28 comments on “Top 5 Captive Bred Marine Fish for Your Nano-Reef Aquarium

  1. yay I'm 1000th sub. haha small victories been wanting a current led but just saving for now. glad to see you all are making videos.

  2. You can breed your own cardinals. You can tell the pairs because non pairs scrap in a group, but with Banggai's, the males have a long banner fin and a square mouth. The female mouth is pointier. You have to look for a while but you'll see the pairs. When they get pregnant, the male holds the eggs for 19-21 days. If you know your fish has eggs, herd the male into a pen and poke him to release the babies at 19 days. If he releases into the main tank, the female will immediately eat the babies. as soon as you have the babies, pick the male out because he too will eat them a few mins after he releases (go figure).. But you can feed babies gut loaded live brine shrimp and they should live. I had 14 babies survive on my first brood. They are super cute.

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  4. Don't put a madrarin in a nano tank. It's a death sentence as there isn't enough micro fauna to support its choice food so it will slowly starve to death. The thumbnail of this video is misleading.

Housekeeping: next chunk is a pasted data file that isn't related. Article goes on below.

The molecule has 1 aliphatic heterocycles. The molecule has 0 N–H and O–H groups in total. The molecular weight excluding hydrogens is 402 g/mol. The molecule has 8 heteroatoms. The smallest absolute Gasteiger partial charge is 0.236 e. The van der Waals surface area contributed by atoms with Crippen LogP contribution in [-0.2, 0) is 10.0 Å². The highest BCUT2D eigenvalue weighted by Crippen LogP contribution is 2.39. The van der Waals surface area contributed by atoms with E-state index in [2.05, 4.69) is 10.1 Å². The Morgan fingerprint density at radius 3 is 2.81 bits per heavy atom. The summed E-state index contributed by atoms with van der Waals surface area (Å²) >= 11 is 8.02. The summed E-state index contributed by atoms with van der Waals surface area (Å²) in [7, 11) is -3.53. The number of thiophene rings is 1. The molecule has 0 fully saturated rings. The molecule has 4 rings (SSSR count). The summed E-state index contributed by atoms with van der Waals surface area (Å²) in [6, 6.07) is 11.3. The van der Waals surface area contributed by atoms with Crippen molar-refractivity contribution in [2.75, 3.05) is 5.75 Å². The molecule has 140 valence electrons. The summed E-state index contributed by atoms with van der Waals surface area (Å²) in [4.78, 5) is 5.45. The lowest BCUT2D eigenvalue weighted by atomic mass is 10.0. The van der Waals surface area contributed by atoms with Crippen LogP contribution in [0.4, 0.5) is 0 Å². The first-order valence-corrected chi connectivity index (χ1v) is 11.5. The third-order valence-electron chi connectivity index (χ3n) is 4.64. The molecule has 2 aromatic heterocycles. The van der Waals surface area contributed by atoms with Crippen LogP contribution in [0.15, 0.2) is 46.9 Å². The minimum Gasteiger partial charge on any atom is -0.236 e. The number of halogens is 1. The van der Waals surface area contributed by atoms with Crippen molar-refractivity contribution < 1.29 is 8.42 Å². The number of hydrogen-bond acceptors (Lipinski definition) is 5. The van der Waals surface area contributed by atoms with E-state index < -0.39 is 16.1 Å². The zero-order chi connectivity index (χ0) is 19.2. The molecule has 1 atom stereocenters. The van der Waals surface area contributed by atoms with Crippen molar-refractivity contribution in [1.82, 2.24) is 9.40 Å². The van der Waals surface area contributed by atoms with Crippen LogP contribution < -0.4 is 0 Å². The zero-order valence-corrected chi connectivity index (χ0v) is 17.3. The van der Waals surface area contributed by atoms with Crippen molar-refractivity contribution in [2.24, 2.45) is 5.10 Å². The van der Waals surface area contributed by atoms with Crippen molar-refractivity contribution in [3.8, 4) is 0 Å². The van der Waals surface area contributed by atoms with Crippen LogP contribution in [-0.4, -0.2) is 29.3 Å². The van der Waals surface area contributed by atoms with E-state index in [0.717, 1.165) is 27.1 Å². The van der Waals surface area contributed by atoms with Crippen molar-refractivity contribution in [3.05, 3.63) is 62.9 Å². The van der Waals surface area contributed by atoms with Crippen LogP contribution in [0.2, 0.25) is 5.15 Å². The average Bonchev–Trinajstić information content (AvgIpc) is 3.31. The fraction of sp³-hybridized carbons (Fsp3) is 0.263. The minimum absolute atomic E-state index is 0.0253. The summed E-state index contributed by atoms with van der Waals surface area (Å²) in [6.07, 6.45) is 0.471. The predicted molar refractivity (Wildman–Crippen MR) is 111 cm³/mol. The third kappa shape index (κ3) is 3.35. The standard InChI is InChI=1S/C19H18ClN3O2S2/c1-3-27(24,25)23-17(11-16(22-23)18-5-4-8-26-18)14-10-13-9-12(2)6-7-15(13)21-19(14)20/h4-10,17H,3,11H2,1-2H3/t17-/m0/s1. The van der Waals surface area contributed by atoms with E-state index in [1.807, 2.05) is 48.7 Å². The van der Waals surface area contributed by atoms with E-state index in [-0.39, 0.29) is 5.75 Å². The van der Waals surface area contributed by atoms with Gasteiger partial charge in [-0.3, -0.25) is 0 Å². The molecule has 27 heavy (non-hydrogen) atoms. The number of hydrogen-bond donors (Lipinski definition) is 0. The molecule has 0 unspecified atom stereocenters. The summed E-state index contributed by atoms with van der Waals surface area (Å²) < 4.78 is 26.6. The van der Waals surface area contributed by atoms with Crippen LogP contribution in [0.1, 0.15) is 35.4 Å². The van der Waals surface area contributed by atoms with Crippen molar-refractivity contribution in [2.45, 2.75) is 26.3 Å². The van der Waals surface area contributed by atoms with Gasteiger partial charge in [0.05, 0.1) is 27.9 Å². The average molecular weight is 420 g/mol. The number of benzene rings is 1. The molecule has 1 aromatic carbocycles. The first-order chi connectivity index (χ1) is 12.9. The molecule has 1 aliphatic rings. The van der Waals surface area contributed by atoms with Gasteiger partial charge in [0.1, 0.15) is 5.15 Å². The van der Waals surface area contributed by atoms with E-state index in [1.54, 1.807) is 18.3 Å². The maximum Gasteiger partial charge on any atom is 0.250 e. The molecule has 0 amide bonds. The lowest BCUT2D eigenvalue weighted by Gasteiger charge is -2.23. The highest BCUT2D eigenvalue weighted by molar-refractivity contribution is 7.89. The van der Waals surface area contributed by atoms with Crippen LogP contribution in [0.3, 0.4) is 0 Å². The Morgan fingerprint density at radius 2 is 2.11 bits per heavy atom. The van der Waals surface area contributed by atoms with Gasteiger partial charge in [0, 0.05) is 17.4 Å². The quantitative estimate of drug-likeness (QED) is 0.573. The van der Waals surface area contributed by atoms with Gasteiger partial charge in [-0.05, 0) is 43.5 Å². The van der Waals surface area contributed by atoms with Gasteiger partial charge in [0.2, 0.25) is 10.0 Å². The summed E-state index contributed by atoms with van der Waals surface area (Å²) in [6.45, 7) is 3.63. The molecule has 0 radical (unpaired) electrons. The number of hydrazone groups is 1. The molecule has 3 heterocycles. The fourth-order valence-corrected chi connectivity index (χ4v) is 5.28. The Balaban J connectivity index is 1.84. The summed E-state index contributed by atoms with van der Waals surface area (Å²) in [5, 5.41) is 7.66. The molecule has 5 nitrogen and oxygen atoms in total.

5. Hey can i have a 8 gallon na o reef with a petrpogon cauderni,a clovnfish and a gobbi?If no….could you write other options.Thanks.

  6. I couldn’t disagree with this more. Designers benefit a lot from being in a large tank as they feed on thousands and thousands of copepods a day. They can live in the smaller tanks but thrive in large reefs that have lots of microfauna and copepods. In a nano reef unless you add pods weekly a dragonet of any kind will wipe them out in a day or two.

  7. My understanding even the captive raise mandarins are difficult to keep. I’ve read several forums where people have bought the high priced tank bred gobies only for them to starve after 3-4 months. Poor fish husbandry? Maybe. But I have not read much success either.